Why real estate has remained resilient

By Sergiy Leysk, director, research & analysis

Since the start of the COVID crisis, real estate equities have faced significant headwinds, with different segments of this market suffering to varying degrees. 

By the end of 2020, the FTSE EPRA Nareit Developed Index had underperformed the FTSE Developed Index by almost 30% in US dollar terms.

Moreover, since August 2020, listed real estate equities have been confronted by a new challenge ‒ rising bond yields (Figure 1) as a higher discount rate and cost of capital would tend to imply lower equity valuations.

Since the great financial crisis (GFC), there were two notable periods when bond yields have risen significantly: The 2013 “taper tantrum” and the 2009 post-crisis recovery. But for each period, listed real estate equities performed differently.

Taper tantrum

The last time bond yields jumped by a similar stark 1% was during the so-called 2013 “taper tantrum,” when real estate equities underperformed by more than 15% from the end of May 2013 to the end of that year, as Figure 2 shows.

Recovery in 2009

In contrast to the 2013 taper tantrum, during the post-crisis market recovery in 2009, real estate equities outperformed the wider equity market as bond yields rose (Figure 3).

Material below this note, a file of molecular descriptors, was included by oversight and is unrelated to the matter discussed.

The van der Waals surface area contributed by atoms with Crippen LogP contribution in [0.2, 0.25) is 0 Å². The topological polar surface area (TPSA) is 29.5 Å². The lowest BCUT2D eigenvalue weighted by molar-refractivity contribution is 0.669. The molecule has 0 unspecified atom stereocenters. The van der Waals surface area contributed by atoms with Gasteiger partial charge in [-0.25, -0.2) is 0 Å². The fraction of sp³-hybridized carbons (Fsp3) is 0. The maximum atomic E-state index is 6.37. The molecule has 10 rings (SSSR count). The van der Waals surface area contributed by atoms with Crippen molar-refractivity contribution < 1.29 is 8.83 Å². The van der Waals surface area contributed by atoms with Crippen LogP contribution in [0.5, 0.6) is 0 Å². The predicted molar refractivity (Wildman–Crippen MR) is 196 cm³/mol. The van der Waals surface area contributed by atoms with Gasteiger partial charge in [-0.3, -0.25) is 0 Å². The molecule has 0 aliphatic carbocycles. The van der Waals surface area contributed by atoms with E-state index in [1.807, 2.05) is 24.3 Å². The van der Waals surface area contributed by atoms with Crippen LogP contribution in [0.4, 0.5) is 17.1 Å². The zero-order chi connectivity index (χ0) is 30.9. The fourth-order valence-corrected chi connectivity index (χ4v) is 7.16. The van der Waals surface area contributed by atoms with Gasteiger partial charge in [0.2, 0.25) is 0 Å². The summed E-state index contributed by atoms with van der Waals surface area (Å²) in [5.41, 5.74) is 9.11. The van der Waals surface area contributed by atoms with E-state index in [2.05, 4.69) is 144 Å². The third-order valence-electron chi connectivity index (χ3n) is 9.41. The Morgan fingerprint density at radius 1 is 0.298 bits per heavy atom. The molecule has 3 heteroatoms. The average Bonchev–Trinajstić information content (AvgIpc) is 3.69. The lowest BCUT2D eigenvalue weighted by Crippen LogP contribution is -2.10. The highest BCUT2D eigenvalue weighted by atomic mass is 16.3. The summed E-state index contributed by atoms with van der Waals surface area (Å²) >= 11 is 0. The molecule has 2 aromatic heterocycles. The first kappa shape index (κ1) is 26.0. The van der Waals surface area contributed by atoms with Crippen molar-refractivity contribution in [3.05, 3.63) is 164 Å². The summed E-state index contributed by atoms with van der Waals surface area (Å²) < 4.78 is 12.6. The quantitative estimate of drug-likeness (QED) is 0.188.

However, real estate performance during the COVID-19 phase is reminiscent of what was observed during the post Global Financial Crisis recovery.

After the initial COVID shock in March 2020 and sharp decline, listed real estate equity returns held up relatively well versus the wider equity market, while bond yields rose.

One of the reasons for their relatively stable performance might be explained by the rising bond yields and changing weights structure of the listed real estate sector.

Inflation fear is one consequence of rising bond yields. Similarly to the period immediately after the GFC in 2009, the market is fearful of rising inflation stemming from significant monetary expansion by central banks to stimulate the global economy.

As previous research demonstrated (see references [1]-[3]), higher inflation expectations are particularly supportive of residential real estate prices. We have witnessed recently that residential is one of the best performing components of listed real estate.

There are other reasons for strong performance of residential real estate, for example, the structure of financial support for business and households during the COVID crisis, stamp duty relief in the UK and ban on evictions in the US, to name just a few.

Investors should exercise caution going forward, however. Some drivers of the real estate price growth may be removed and investors need to watch the space.

This post first appeared on May 27 on the FTSE Russell blog.

Photo Credit: kjarrett via Flickr Creative Commons


[1] Fama E., Schwert, G. Asset returns and inflation. Journal of Financial Economics, 1977, 5, pp. 115-146.

[2] Rubens, J., Bond, M., Webb, J. The inflation-hedging effectiveness of real estate. Journal of Real Estate Research. 1989. 4, pp.45-46.

[3] Bill Wheaton. Has Real Estate Been a Good Hedge Against Inflation. CBRE blog July 2017.

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